Royal Ascot: Billy Dylan Books his Ticket
Richard Hannon looks to have another high-class son of Excelebration after Billy Dylan (2c Excelebration-It’s True, by Kheleyf) cruised home in a novices’ event on Friday.
The River Downs Stud-bred juvenile, having his second start after a promising debut at Newbury last month, booked his ticket to Royal Ascot after this easy win over five and a half furlongs under Sean Levey.
“We always really liked him and we fancied him a bit at Newbury, but he needed the run and didn’t pick up in the ground. That race is always a very strong maiden,” said Hannon.
“I was very impressed with the way he won today, I thought he would go very close. He travelled so well last time we thought the five furlongs would probably suit him.
“We will probably make an entry in the G2 Norfolk Stakes and the Windsor Castle Stakes (at Royal Ascot) and go from there.”
Billy Dylan carries the colours of Sullivan Bloodstock, former owner of the Hannon-trained Barney Roy (3c Excelebration-Alina, by Galileo) who is also Royal Ascot-bound. The Excelebration three-year-old, winner of the G3 Greenham Stakes at Newbury (pictured), is heading to the G1 St James’s Palace Stakes after his superb second in the G1 2,000 Guineas.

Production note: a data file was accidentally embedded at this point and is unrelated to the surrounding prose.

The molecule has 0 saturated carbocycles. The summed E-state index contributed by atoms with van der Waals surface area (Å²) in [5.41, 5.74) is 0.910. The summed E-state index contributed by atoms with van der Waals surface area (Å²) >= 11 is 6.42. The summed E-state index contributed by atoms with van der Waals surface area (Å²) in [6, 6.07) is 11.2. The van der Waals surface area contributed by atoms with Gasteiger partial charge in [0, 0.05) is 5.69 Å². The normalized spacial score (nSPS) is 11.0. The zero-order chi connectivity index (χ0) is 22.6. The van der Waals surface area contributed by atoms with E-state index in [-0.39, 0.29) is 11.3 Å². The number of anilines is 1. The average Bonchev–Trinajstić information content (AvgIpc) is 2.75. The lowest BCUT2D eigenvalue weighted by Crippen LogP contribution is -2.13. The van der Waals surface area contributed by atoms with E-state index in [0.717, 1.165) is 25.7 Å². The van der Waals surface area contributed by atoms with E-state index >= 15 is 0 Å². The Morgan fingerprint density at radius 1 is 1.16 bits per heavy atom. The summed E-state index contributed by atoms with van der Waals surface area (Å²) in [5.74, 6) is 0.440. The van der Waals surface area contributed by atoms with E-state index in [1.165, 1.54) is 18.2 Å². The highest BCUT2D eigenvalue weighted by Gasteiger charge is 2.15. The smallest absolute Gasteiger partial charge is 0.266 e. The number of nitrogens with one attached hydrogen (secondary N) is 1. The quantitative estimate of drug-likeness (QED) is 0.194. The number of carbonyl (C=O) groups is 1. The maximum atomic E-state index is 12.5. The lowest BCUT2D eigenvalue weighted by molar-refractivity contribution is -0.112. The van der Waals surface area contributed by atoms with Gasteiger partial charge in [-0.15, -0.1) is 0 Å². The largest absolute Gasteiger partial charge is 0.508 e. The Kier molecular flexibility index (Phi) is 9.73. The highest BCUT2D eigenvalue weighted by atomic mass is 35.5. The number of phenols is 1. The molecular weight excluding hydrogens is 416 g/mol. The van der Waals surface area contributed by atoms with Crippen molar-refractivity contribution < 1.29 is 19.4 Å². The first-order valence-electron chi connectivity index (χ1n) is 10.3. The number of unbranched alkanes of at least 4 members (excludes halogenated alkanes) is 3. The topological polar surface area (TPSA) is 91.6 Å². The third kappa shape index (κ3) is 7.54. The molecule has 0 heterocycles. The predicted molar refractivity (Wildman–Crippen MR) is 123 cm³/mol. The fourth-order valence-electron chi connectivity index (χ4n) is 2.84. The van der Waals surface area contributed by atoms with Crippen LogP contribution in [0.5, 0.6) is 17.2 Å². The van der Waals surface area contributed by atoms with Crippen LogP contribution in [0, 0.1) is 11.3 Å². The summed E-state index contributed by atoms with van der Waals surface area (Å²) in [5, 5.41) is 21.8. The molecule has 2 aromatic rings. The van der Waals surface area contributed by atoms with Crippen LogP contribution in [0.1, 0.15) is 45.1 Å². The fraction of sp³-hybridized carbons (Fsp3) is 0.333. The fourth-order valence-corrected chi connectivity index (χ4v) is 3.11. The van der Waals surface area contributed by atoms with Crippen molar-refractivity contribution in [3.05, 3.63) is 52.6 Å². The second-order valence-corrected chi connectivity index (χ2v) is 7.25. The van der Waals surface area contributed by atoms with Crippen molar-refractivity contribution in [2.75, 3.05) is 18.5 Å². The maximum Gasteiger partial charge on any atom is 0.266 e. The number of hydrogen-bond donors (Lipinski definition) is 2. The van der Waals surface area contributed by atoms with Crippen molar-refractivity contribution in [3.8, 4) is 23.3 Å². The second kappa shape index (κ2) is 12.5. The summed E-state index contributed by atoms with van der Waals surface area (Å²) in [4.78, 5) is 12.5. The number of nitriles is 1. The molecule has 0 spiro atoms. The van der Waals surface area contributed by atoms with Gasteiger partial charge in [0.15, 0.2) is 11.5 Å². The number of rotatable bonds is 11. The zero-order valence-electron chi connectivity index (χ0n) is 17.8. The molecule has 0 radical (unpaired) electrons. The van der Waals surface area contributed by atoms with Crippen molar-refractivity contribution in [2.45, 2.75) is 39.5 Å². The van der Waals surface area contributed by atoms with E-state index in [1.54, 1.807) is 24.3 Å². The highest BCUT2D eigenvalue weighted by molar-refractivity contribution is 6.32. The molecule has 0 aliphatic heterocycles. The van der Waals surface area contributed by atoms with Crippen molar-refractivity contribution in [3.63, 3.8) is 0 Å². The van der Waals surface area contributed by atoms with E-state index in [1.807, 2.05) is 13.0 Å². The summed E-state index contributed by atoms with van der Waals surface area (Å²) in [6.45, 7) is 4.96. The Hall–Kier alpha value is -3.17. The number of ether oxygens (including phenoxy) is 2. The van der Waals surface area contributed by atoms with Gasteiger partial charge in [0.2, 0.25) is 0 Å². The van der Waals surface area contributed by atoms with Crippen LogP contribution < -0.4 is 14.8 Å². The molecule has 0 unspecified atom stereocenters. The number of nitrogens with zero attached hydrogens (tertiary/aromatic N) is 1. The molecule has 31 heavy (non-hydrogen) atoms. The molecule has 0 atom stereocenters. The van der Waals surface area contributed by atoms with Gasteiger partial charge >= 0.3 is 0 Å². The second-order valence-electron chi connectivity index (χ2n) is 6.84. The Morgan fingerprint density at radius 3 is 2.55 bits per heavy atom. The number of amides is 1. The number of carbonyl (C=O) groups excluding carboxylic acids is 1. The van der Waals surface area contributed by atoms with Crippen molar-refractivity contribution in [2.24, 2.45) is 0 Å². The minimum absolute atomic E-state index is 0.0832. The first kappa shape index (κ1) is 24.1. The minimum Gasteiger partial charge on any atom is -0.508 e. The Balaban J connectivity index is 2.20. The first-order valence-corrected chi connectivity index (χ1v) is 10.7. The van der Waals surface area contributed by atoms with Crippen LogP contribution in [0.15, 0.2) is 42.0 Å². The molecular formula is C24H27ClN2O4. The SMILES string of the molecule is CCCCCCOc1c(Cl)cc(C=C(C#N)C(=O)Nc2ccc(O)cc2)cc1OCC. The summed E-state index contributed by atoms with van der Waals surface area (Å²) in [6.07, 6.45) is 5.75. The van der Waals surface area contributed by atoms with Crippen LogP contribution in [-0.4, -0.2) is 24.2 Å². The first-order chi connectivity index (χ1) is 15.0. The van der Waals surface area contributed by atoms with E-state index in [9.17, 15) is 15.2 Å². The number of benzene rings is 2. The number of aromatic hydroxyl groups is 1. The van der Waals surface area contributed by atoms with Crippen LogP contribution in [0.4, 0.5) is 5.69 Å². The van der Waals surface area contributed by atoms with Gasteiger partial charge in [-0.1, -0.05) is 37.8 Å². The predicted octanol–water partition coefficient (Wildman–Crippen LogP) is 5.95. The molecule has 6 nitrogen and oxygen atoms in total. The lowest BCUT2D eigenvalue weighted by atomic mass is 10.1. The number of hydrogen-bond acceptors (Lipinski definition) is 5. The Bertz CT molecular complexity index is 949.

“Barney Roy has come out really well from that run and with a stronger pace he would have finished much closer (at Newmarket). The mile at Ascot is right up his street,” said Hannon.
Royal Ascot is Britain’s most valuable race meeting, attracting many of the world’s finest racehorses to compete for more than £6.58milllion in prize money. Our eighteen Group races, eight of them in Group One, have made legends of the finest thoroughbreds. Black Caviar, Frankel, Yeats – all are Royal Ascot winners turned household names.
In 2013, The Queen watched her horse, Estimate, triumph in the Gold Cup. A dedicated racehorse owner, she has attended every Royal Meeting during her reign and the Royal Procession is always an iconic moment to herald the start of every raceday.
Anticipated and revered, these five days are made for socialising. Long seen as a spectacle of fashion and style, they are referenced the world over. Each year the meeting is broadcast to audiences around the globe, yet to experience it in person is something altogether more special.
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